Pope Francis named 17 new cardinals Sunday—13 of them under age 80 and thus eligible to vote in a conclave to elect his successor. Three of the new cardinals are Americans, including leading US moderate Chicago Archbishop Blaise Cupich and Indianapolis Archbishop Joseph Tobin. As is Francis' tradition, the new cardinals hail from some of the most peripheral corners of the globe, with Africa, Asia, South America, and Oceania getting far more representation than Europe, which the AP reports has long dominated the College of Cardinals. New to the club of the "princes" of the church are bishops from Bangui, Central African Republic; Port Louis, Mauritius; and Tlalnepantla, Mexico. Only one Italian elector was named: Francis' ambassador to "the beloved and martyred Syria," Cardinal-elect Mario Zenari. Francis said the 17 would be elevated at a consistory on Nov. 19, on the eve of the close to his Holy Year of Mercy.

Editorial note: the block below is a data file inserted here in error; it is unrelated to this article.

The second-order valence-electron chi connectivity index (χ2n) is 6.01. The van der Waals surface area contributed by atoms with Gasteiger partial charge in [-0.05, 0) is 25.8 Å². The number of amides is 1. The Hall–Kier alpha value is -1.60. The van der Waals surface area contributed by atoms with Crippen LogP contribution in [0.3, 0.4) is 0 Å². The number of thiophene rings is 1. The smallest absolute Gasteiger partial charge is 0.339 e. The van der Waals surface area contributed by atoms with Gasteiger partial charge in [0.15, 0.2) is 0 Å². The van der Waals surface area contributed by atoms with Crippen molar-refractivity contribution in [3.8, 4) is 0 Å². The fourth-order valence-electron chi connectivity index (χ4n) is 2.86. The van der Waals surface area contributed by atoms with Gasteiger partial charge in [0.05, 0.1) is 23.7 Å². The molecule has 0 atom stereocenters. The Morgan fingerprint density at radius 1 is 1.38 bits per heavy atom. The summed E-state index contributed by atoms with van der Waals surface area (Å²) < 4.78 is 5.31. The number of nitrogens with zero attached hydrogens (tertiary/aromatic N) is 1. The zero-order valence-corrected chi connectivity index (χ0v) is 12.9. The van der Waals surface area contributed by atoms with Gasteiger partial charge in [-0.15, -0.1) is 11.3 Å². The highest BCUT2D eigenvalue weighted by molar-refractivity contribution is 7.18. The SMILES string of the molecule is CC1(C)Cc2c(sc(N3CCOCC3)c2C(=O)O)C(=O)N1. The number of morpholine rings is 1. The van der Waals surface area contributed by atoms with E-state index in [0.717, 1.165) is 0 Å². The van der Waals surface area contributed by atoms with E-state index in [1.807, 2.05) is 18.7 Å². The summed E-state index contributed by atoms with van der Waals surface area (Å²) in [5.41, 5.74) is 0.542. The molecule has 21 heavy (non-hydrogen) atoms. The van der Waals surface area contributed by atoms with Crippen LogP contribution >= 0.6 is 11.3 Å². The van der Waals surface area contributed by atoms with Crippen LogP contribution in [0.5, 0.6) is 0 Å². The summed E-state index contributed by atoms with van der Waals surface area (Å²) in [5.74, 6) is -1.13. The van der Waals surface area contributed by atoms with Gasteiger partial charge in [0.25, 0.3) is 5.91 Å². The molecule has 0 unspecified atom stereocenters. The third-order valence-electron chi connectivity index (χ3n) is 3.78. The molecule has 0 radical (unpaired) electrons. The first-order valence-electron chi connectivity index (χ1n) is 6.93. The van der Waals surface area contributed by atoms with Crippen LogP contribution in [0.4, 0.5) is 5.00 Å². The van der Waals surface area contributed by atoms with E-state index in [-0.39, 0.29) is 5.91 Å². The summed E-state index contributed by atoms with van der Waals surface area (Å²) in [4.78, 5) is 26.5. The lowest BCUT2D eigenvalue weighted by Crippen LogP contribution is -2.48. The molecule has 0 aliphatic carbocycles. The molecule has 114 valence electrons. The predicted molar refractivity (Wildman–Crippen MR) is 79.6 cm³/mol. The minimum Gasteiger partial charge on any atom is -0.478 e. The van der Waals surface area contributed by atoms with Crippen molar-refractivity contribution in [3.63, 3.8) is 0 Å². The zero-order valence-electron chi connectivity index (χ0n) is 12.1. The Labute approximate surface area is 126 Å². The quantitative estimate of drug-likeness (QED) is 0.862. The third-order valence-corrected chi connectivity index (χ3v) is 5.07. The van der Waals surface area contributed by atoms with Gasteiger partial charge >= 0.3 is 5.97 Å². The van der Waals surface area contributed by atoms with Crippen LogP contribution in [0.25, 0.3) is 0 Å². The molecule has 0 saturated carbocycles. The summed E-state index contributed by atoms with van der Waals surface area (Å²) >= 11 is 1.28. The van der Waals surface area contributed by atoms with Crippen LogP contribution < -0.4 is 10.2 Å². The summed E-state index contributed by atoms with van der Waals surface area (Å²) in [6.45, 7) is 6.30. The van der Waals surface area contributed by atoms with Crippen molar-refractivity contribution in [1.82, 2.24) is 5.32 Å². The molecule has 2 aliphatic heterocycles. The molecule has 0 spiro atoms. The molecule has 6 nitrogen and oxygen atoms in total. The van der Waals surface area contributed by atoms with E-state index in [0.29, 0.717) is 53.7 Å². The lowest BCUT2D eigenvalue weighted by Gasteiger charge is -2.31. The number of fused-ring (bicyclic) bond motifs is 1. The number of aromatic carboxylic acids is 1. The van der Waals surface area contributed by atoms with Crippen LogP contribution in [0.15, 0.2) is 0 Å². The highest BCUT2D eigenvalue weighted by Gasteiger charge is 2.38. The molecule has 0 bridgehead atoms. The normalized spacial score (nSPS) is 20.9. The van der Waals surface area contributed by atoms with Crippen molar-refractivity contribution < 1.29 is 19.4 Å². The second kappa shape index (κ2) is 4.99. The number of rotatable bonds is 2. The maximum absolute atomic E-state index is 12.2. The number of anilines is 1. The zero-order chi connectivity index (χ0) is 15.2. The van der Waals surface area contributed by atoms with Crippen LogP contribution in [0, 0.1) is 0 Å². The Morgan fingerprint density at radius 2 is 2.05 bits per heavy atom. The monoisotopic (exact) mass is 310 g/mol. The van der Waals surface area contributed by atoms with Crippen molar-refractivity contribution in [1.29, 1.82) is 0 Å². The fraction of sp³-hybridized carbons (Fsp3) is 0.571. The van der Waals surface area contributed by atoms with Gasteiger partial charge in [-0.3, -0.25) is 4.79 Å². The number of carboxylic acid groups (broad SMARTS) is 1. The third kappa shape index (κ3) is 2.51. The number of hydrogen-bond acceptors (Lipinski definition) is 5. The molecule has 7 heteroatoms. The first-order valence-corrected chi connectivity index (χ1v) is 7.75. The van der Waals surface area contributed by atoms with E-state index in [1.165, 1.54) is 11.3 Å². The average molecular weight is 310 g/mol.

Of the new cardinals, Cupich is very much a pastor in Francis' likeness, emphasizing the merciful and welcoming side of the church—somewhat to the dismay of US conservative Catholics. His nomination as Chicago archbishop was Francis' first major US appointment and he was a papal appointee at the pope's big family synod last year. The nomination for Tobin could indicate Francis' appreciation of Tobin's support for American nuns. Tobin had been the No. 2 in the Vatican office for religious orders when in 2012, then-Pope Benedict XVI sent him back to the US to the Indianapolis archdiocese, which had fewer than 230,000 parishioners. The transfer was seen as being tied to Tobin's efforts to resolve tensions between the Vatican and US nuns who were subject of two Holy See investigations. After Francis was elected, both investigations were concluded with Vatican praise for the sisters. The third American, Kevin Farrell, is the outgoing bishop of Dallas.